It goes without say that C1 and C2 will also isolate whatever DC voltage may exist at the Source of Q1, from the DC voltage of L1.


There is a refinement to be incorporated, specifically to achieve a VCO. Some type of varactor needs to be connected in parallel with L1, so that low-frequency voltage-changes on the varactor will change the frequency at which this circuit oscillates, because by definition, a varactor adds variable capacitance.

What some sources will suggest is that, the best way to add a varactor to this circuit will be, to put yet-another coupling capacitor, and a resistor, the latter of which supplies the low-frequency voltage to the varactor. But I would urge my reader to be more-creative, in how a varactor could be added. One way I could think of might be, to get rid of R1 and C3, and instead of terminating L1 together with C2 to ground, to terminate them to the supply voltage, thus ensuring that Q1 is biased ‘On’, even though the coupling capacitor C3 would have been removed in that scenario. What would be the advantage in this case? The fact that The varactor could be implemented on-chip, and not supplied as yet-another, external, discrete component, many of which would eat up progressively more space on a circuit-board, as a complex circuit is being created.

I should also add that some problems will result, if the capacitance to be connected in parallel with L1 becomes as large, as either C1 or C2. An eventual situation will result, in which C1 and C2 stop acting, as though they formed a (voltage-boosting) auto-transformer. An additional voltage-divider would form, between C1 in this case, and the added, parallel capacitance. And this gives more food for thought. (:1)


(Possible Usage Scenario : )

(Updated 7/29/2019, 14h45 … )

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About the Amplitudes of a Discrete Differential

One of the concepts which exist in digital signal processing, is that the difference between two consecutive input samples (in the time-domain) can simply be output, thus resulting in a differential of some sort, even though the samples of data do not represent a continuous function. There is a fact which must be observed to occur at (F = N / 2) – i.e. when the frequency is half the Nyquist Frequency, of (h / 2) , if (h) is the sampling frequency.

The input signal could be aligned with the samples, to give a sequence of [s0 … s3] equal to

0, +1, 0, -1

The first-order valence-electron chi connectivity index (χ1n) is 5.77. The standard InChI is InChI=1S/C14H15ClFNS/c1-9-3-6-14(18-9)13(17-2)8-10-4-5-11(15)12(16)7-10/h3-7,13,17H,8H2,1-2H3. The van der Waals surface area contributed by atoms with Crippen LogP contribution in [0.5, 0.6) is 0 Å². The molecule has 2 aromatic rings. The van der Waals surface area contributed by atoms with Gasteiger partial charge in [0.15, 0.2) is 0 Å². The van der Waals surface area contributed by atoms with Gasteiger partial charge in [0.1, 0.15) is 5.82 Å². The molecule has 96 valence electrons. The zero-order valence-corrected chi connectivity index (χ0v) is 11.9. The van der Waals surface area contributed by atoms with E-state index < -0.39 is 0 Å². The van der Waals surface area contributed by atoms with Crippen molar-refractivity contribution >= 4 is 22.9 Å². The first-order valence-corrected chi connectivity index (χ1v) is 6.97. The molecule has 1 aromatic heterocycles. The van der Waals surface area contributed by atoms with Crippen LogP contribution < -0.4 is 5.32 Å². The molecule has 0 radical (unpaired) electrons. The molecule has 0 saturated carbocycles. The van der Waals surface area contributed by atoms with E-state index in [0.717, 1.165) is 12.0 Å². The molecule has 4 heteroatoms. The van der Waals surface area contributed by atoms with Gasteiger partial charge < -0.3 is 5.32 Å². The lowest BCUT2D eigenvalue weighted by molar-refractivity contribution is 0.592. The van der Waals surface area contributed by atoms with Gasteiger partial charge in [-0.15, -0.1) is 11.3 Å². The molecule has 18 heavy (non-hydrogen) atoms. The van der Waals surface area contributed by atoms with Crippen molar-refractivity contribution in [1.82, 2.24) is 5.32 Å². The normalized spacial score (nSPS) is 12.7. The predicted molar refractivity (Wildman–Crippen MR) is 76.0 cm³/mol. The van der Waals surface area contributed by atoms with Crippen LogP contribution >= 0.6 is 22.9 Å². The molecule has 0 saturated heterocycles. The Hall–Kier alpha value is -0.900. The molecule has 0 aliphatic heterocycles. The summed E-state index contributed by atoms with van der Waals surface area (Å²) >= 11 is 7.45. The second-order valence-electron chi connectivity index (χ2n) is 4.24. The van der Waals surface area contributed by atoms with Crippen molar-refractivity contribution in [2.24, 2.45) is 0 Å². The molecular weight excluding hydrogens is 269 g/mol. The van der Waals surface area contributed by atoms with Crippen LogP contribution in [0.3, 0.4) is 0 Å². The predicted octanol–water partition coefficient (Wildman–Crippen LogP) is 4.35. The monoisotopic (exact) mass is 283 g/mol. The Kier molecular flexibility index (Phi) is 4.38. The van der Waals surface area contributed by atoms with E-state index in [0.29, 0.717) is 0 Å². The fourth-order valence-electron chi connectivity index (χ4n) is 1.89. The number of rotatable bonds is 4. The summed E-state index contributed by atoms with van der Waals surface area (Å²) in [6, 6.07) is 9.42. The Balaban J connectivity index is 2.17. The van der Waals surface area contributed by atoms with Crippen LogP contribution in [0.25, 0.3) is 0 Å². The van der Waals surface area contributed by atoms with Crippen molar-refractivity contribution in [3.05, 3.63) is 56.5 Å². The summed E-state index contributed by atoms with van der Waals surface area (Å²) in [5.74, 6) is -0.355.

This set of (s) is equivalent to a sine-wave at (F = N / 2) . Its discrete differentiation [h0 … h3] would be

+1, +1, -1, -1

At first glance we might think, that this output stream has the same amplitude as the input stream. But the problem becomes that the output stream is by same token, not aligned with the samples. There is an implicit peak in amplitudes between (h0) and (h1) which is greater than (+1) , and an implicit peak between (h2) and (h3) more negative than (-1) . Any adequate filtering of this stream, belonging to a D/A conversion, will reproduce a sine-wave with a peak amplitude greater than (1).

(Edit 03/23/2017 : )

In this case we can see, that samples h0 and h1 of the output stream, would be phase-shifted 45⁰ with respect to the zero crossings and to the peak amplitude, that would exist exactly between h0 and h1. Therefore, the amplitude of h0 and h1 will be the sine-function of 45⁰ with respect to this peak value, and the actual peak would be (the square root of 2) times the values of h0 and h1.

(Erratum 11/28/2017 —

And so a logical question which anybody might want an answer to would be, ‘Below what frequency does the gain cross unity gain?’ And the answer to that question is, somewhat obscurely, at (N/3) . This is a darned low frequency in practice. If the sampling rate was 44.1kHz, this is achieved somewhere around 7 kHz, and music, for which that sampling rate was devised, easily contains sound energy above that frequency.

Hence the sequences which result would be:

s = [ +1, +1/2, -1/2, -1, -1/2, +1/2 ]

h = [ +1/2, -1/2, -1, -1/2, +1/2, +1 ]

What follows is also a reason for which by itself, DPCM offers poor performance in compressing signals. It usually needs to be combined with other methods of data-reduction, thus possibly resulting in the lossy ADPCM. And another approach which uses ADPCM, is aptX, the last of which is a proprietary codec, which minimizes the loss of quality that might otherwise stem from using ADPCM.

I believe this observation is also relevant to This Earlier Posting of mine, which implied a High-Pass Filter with a cutoff frequency of 500 Hz, that would be part of a Band-Pass Filter. My goal was to obtain a gain of at most 0.5 , over the entire interval, and to simplify the Math.

— End of Erratum. )

(Posting shortened here on 11/28/2017 . )